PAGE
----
146 x 224 x 35mm
Enchanting and original, here is a literary gem of compelling themes and page-turning quality. The lives of three women intersect in this delicate and surprising novel about memory and loss, displacement and deliverance, prejudice and unrequited love - not to mention literature and cooking as cures for heartbreak.
Their stories criss-cross between Paris in the 1890s at the height of the Dreyfus affair, France in 1941, and present-day Canada. Marie Prevost, the narrator, is a contemporary Canadian who sets off for Paris to research Proust and escape a failed romance . . . finding instead Mme Proust's "unpublished diary" in the archives.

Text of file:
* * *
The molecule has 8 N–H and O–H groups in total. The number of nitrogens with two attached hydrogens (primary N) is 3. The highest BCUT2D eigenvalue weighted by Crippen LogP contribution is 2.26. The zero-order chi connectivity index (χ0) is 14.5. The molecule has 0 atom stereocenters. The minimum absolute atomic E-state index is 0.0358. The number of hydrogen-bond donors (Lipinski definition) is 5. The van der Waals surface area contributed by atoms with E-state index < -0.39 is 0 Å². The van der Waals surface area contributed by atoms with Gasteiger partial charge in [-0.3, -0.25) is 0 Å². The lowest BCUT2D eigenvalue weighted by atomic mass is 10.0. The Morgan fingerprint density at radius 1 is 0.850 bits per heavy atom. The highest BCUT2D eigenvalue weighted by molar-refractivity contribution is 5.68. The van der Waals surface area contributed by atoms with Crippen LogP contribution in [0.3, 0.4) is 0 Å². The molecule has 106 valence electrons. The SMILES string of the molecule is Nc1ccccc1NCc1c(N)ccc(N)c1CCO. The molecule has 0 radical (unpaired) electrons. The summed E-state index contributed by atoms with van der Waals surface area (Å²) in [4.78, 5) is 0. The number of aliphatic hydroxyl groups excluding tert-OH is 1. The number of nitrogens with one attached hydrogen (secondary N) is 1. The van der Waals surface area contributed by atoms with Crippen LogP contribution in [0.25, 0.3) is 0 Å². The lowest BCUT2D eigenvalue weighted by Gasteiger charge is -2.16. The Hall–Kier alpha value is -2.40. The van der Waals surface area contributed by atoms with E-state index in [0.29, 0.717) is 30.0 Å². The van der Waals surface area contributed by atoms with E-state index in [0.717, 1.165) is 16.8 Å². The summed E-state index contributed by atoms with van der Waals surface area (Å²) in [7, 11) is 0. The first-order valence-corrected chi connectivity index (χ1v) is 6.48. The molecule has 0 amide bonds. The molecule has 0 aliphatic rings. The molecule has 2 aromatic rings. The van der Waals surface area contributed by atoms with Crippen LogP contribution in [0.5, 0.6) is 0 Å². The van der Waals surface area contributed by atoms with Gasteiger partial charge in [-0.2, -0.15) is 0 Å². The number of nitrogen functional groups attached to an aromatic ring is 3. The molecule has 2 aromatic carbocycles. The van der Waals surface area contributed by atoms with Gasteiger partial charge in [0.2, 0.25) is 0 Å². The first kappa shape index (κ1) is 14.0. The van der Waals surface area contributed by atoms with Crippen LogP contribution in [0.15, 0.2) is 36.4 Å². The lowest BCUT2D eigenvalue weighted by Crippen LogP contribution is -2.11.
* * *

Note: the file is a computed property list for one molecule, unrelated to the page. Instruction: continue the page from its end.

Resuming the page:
Sarah Bensimon is a young Parisian Jew whose parents spirit her out of occupied France, and who ends up on the far side of the world, in Toronto. Marrying into an orthodox family, she takes refuge in her kitchen, recreating a kosher version of classic French cuisine.
The third woman is Madame Jeanne Proust herself, fragments of whose "diaries" are recreated with irresistible, impeccably researched detail - as this Jewish mother worries about Marcel, his late-night habits, his diet, his unsuitable friends, and about the Dreyfus affair, which she observes with rather different eyes from those around her.
All these strands are brought poignantly and satisfyingly together - the new world and the old, the Seine and the St Lawrence, mothers and sons, outsiders and insiders - in this intelligent and beautifully judged debut novel.